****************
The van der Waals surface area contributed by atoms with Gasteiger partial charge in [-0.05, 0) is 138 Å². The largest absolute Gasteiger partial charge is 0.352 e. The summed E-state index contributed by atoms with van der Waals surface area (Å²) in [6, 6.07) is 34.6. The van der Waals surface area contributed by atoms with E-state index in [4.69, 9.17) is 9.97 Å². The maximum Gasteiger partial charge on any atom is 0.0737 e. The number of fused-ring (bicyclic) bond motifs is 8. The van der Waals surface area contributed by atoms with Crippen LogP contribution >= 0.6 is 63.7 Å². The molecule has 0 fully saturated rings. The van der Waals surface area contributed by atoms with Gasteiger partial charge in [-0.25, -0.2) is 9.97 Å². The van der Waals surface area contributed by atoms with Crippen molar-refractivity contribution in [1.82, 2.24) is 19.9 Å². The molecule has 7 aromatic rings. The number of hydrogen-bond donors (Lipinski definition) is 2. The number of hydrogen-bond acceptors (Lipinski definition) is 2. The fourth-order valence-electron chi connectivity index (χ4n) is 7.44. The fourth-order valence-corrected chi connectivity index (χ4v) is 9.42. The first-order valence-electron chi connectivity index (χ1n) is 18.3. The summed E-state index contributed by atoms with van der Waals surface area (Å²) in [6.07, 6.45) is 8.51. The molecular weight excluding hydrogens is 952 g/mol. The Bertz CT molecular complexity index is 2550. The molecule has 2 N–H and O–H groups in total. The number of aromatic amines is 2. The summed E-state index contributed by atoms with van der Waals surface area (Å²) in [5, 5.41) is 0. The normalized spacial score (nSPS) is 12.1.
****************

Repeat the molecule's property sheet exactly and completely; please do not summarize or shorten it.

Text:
The van der Waals surface area contributed by atoms with Gasteiger partial charge in [-0.05, 0) is 138 Å². The largest absolute Gasteiger partial charge is 0.352 e. The summed E-state index contributed by atoms with van der Waals surface area (Å²) in [6, 6.07) is 34.6. The van der Waals surface area contributed by atoms with E-state index in [4.69, 9.17) is 9.97 Å². The maximum Gasteiger partial charge on any atom is 0.0737 e. The number of fused-ring (bicyclic) bond motifs is 8. The van der Waals surface area contributed by atoms with Crippen LogP contribution >= 0.6 is 63.7 Å². The molecule has 0 fully saturated rings. The van der Waals surface area contributed by atoms with Gasteiger partial charge in [-0.25, -0.2) is 9.97 Å². The van der Waals surface area contributed by atoms with Crippen molar-refractivity contribution in [1.82, 2.24) is 19.9 Å². The molecule has 7 aromatic rings. The number of hydrogen-bond donors (Lipinski definition) is 2. The number of hydrogen-bond acceptors (Lipinski definition) is 2. The fourth-order valence-electron chi connectivity index (χ4n) is 7.44. The fourth-order valence-corrected chi connectivity index (χ4v) is 9.42. The first-order valence-electron chi connectivity index (χ1n) is 18.3. The summed E-state index contributed by atoms with van der Waals surface area (Å²) in [6.07, 6.45) is 8.51. The molecular weight excluding hydrogens is 952 g/mol. The Bertz CT molecular complexity index is 2550. The molecule has 2 N–H and O–H groups in total. The number of aromatic amines is 2. The summed E-state index contributed by atoms with van der Waals surface area (Å²) in [5, 5.41) is 0. The normalized spacial score (nSPS) is 12.1.